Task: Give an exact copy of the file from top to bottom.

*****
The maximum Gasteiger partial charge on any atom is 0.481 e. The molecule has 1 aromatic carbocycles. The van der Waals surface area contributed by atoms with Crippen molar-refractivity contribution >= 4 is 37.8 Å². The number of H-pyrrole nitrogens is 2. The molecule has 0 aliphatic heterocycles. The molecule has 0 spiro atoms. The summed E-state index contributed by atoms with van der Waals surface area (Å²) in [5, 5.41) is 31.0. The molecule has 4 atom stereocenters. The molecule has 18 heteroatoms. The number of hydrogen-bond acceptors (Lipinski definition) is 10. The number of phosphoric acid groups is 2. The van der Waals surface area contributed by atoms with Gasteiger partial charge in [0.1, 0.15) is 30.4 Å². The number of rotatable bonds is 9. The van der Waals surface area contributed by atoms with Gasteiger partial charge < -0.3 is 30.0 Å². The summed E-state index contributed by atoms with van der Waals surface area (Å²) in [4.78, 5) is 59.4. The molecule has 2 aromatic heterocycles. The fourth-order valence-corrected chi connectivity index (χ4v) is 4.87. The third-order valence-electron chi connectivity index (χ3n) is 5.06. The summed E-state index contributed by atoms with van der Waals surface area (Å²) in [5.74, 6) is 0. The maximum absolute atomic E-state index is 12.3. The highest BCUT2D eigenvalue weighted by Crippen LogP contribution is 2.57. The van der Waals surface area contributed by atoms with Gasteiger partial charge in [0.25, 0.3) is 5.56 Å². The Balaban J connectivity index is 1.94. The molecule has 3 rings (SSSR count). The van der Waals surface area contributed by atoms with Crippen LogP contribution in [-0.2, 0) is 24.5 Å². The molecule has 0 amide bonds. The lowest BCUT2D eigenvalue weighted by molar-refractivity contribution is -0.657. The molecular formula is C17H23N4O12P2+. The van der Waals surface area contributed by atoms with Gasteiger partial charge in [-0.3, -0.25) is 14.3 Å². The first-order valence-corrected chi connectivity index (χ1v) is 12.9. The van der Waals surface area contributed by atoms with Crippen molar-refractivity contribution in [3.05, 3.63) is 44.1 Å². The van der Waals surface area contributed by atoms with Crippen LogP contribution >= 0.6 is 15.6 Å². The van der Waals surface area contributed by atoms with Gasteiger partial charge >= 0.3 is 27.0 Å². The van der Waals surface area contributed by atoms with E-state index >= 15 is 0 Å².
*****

The maximum Gasteiger partial charge on any atom is 0.481 e. The molecule has 1 aromatic carbocycles. The van der Waals surface area contributed by atoms with Crippen molar-refractivity contribution >= 4 is 37.8 Å². The number of H-pyrrole nitrogens is 2. The molecule has 0 aliphatic heterocycles. The molecule has 0 spiro atoms. The summed E-state index contributed by atoms with van der Waals surface area (Å²) in [5, 5.41) is 31.0. The molecule has 4 atom stereocenters. The molecule has 18 heteroatoms. The number of hydrogen-bond acceptors (Lipinski definition) is 10. The number of phosphoric acid groups is 2. The van der Waals surface area contributed by atoms with Gasteiger partial charge in [0.1, 0.15) is 30.4 Å². The number of rotatable bonds is 9. The van der Waals surface area contributed by atoms with Gasteiger partial charge < -0.3 is 30.0 Å². The summed E-state index contributed by atoms with van der Waals surface area (Å²) in [4.78, 5) is 59.4. The molecule has 2 aromatic heterocycles. The fourth-order valence-corrected chi connectivity index (χ4v) is 4.87. The third-order valence-electron chi connectivity index (χ3n) is 5.06. The summed E-state index contributed by atoms with van der Waals surface area (Å²) in [5.74, 6) is 0. The maximum absolute atomic E-state index is 12.3. The highest BCUT2D eigenvalue weighted by Crippen LogP contribution is 2.57. The van der Waals surface area contributed by atoms with Gasteiger partial charge in [0.25, 0.3) is 5.56 Å². The Balaban J connectivity index is 1.94. The molecule has 3 rings (SSSR count). The van der Waals surface area contributed by atoms with Crippen LogP contribution in [-0.2, 0) is 24.5 Å². The molecule has 0 amide bonds. The lowest BCUT2D eigenvalue weighted by molar-refractivity contribution is -0.657. The molecular formula is C17H23N4O12P2+. The van der Waals surface area contributed by atoms with Gasteiger partial charge in [-0.3, -0.25) is 14.3 Å². The first-order valence-corrected chi connectivity index (χ1v) is 12.9. The van der Waals surface area contributed by atoms with Crippen molar-refractivity contribution in [3.05, 3.63) is 44.1 Å². The van der Waals surface area contributed by atoms with Crippen LogP contribution >= 0.6 is 15.6 Å². The van der Waals surface area contributed by atoms with Gasteiger partial charge >= 0.3 is 27.0 Å². The van der Waals surface area contributed by atoms with E-state index >= 15 is 0 Å².